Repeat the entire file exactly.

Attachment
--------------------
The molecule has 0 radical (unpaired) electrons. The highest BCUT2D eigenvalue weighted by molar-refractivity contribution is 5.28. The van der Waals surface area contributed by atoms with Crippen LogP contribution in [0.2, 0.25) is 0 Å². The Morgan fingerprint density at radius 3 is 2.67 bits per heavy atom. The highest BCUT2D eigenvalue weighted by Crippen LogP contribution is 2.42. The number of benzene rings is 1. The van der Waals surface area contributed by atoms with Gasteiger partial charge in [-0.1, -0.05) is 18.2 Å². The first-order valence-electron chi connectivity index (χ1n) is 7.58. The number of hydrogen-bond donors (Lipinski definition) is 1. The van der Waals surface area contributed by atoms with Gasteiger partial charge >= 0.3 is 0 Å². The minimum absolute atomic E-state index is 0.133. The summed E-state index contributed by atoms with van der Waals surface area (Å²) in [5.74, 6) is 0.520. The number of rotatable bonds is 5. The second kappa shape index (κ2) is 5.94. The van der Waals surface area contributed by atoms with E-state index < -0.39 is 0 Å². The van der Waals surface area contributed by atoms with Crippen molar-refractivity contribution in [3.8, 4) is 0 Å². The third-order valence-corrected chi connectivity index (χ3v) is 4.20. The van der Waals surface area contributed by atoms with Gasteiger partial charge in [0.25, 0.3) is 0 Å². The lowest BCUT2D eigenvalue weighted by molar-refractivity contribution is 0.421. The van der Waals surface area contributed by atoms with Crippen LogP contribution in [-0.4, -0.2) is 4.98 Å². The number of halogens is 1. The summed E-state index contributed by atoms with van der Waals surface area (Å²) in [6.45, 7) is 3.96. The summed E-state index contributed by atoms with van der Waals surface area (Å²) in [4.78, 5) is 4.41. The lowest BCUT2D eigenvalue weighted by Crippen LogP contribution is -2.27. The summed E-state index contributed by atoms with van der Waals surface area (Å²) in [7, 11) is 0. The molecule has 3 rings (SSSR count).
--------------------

The molecule has 0 radical (unpaired) electrons. The highest BCUT2D eigenvalue weighted by molar-refractivity contribution is 5.28. The van der Waals surface area contributed by atoms with Crippen LogP contribution in [0.2, 0.25) is 0 Å². The Morgan fingerprint density at radius 3 is 2.67 bits per heavy atom. The highest BCUT2D eigenvalue weighted by Crippen LogP contribution is 2.42. The number of benzene rings is 1. The van der Waals surface area contributed by atoms with Gasteiger partial charge in [-0.1, -0.05) is 18.2 Å². The first-order valence-electron chi connectivity index (χ1n) is 7.58. The number of hydrogen-bond donors (Lipinski definition) is 1. The van der Waals surface area contributed by atoms with Gasteiger partial charge >= 0.3 is 0 Å². The minimum absolute atomic E-state index is 0.133. The summed E-state index contributed by atoms with van der Waals surface area (Å²) in [5.74, 6) is 0.520. The number of rotatable bonds is 5. The second kappa shape index (κ2) is 5.94. The van der Waals surface area contributed by atoms with E-state index < -0.39 is 0 Å². The van der Waals surface area contributed by atoms with Crippen molar-refractivity contribution in [3.8, 4) is 0 Å². The third-order valence-corrected chi connectivity index (χ3v) is 4.20. The van der Waals surface area contributed by atoms with Gasteiger partial charge in [0.25, 0.3) is 0 Å². The lowest BCUT2D eigenvalue weighted by molar-refractivity contribution is 0.421. The van der Waals surface area contributed by atoms with Crippen LogP contribution in [-0.4, -0.2) is 4.98 Å². The number of halogens is 1. The summed E-state index contributed by atoms with van der Waals surface area (Å²) in [6.45, 7) is 3.96. The summed E-state index contributed by atoms with van der Waals surface area (Å²) in [4.78, 5) is 4.41. The lowest BCUT2D eigenvalue weighted by Crippen LogP contribution is -2.27. The summed E-state index contributed by atoms with van der Waals surface area (Å²) in [7, 11) is 0. The molecule has 3 rings (SSSR count).